Catatonic syndrome in a general psychiatric inpatient population: frequency, clinical presentation, and response to lorazepam.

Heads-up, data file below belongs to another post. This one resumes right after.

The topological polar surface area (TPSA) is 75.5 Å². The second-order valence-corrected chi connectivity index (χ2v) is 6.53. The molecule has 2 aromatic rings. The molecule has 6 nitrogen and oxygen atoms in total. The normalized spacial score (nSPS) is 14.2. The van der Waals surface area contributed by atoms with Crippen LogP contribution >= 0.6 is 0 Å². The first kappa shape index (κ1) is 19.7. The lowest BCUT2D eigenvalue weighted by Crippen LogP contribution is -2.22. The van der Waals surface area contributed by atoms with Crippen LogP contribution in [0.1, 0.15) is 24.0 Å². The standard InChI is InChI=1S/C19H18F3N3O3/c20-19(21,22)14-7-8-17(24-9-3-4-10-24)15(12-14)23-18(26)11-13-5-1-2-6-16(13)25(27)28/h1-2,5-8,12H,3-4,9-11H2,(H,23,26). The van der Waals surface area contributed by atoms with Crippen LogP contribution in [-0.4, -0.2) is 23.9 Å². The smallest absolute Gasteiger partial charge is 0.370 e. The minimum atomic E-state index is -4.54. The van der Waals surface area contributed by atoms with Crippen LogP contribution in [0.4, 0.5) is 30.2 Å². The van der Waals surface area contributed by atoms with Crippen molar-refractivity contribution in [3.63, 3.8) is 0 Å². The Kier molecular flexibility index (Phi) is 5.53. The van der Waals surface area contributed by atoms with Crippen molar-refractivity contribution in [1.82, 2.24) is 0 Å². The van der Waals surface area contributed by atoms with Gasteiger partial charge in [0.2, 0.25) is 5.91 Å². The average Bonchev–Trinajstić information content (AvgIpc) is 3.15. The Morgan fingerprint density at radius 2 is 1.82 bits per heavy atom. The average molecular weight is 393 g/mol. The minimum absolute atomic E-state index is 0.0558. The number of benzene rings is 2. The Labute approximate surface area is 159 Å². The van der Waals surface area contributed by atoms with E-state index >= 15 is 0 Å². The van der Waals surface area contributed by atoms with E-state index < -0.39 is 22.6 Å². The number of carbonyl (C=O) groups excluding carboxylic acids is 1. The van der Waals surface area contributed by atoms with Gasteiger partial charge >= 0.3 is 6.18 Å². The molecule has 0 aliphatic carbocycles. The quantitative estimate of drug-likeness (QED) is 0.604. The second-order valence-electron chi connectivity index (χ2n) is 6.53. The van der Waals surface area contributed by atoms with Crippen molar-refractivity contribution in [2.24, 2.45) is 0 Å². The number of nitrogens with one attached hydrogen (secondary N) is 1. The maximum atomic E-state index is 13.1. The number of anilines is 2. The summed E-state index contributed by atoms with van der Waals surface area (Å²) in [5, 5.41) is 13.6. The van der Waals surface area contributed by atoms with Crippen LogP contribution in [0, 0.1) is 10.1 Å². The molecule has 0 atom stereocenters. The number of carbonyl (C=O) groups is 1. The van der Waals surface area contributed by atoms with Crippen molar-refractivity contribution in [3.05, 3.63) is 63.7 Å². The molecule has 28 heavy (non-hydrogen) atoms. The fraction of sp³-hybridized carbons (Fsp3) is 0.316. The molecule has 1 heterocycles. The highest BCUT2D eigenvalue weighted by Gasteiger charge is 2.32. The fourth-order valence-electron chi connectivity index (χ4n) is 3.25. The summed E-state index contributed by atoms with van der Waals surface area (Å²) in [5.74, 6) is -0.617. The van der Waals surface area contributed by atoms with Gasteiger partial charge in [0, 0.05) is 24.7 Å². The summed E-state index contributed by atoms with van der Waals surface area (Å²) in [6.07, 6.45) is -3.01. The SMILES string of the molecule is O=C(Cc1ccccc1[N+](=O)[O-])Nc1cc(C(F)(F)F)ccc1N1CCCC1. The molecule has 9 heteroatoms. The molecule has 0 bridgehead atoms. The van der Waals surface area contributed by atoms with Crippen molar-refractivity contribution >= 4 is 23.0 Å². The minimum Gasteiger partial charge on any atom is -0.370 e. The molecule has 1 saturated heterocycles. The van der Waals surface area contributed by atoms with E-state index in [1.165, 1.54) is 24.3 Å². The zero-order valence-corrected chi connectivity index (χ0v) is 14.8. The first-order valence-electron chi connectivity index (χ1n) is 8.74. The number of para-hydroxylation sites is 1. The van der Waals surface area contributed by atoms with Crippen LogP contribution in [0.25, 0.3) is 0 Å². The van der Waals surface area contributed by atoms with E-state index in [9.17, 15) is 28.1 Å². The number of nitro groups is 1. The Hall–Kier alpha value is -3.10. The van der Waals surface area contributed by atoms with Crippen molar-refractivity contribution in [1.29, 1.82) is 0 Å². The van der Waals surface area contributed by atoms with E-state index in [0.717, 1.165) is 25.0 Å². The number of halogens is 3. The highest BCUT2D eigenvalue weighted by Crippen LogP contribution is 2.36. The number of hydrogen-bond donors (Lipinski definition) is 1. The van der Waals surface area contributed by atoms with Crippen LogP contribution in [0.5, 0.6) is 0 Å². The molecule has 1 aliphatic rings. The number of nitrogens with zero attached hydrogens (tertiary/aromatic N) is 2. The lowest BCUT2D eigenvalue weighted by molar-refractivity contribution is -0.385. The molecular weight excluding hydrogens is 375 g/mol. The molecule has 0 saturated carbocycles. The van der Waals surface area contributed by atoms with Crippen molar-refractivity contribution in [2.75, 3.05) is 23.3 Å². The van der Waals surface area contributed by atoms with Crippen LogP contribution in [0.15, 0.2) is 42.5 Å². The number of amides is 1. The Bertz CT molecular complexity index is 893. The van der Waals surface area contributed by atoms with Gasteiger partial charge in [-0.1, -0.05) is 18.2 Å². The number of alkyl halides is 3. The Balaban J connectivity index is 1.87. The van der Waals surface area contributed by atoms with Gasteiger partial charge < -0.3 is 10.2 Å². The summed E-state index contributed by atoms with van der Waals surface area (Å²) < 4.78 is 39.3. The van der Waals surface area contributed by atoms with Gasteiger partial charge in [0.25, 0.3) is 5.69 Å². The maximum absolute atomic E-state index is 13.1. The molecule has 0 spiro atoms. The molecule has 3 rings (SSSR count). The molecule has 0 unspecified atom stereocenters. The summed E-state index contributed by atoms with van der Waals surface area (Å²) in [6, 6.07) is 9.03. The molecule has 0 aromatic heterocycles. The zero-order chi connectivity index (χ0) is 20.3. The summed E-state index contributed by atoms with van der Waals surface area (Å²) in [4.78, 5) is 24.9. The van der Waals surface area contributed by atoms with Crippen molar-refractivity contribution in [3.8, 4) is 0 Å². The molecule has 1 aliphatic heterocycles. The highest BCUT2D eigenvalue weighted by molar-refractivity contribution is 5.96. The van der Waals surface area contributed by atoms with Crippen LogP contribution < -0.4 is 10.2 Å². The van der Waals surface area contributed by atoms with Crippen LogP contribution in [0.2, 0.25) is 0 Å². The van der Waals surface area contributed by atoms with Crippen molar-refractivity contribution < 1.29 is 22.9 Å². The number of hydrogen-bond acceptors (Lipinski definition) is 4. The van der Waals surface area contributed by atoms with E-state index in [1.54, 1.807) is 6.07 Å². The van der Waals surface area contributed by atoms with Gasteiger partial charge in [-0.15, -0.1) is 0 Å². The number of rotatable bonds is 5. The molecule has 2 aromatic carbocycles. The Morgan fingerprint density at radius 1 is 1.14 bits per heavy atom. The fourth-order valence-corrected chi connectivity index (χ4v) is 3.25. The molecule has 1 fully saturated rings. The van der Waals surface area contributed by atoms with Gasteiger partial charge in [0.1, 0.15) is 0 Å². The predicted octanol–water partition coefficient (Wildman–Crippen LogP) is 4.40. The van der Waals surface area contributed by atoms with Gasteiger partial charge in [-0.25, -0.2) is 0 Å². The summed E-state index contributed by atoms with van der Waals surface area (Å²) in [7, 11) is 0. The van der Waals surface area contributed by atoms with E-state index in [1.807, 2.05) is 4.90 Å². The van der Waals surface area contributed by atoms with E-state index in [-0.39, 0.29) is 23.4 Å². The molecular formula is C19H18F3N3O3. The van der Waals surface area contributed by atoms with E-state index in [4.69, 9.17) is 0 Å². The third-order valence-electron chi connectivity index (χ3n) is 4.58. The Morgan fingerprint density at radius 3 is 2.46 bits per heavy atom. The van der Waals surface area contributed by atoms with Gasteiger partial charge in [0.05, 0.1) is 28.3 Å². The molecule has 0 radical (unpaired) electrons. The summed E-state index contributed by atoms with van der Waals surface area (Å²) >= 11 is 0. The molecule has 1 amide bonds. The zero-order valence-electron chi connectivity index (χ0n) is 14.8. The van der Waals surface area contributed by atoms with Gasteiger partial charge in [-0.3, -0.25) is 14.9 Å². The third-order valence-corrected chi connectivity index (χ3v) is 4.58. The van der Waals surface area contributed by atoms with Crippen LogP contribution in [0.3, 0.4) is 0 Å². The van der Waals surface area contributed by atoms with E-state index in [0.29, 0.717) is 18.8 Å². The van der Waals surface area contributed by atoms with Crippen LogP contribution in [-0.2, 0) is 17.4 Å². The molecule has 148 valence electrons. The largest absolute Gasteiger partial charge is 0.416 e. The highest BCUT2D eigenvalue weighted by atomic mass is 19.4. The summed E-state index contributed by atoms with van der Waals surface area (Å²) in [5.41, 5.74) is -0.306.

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In a prospective open trial conducted on a general psychiatric ward, the authors diagnosed catatonic syndrome 15 times in 12 patients over a 1-year period. These 12 patients represented 9% of all admissions. The following signs were present in two thirds or more of the episodes studied: immobility (100%), staring (92%), mutism (85%), withdrawal/refusal to eat (78%), posturing/grimacing (73%), and rigidity (66%). Other signs of catatonia were seen less frequently. Lorazepam 1 to 2 mg was administered in every case, and patients were evaluated at hourly intervals. Of the 15 episodes, 12 responded completely and dramatically to lorazepam treatment within 2 hours, 1 responded partially, and 2 had no response. Adverse effects were infrequent. A CNS abnormality or dysfunction was evident in 8 of the 12 responders, suggesting that a beneficial response to lorazepam is not limited to patients with pure psychogenic catatonia. The prompt recognition and treatment of catatonia may reduce morbidity in and length of stay for hospitalized psychiatric patients.
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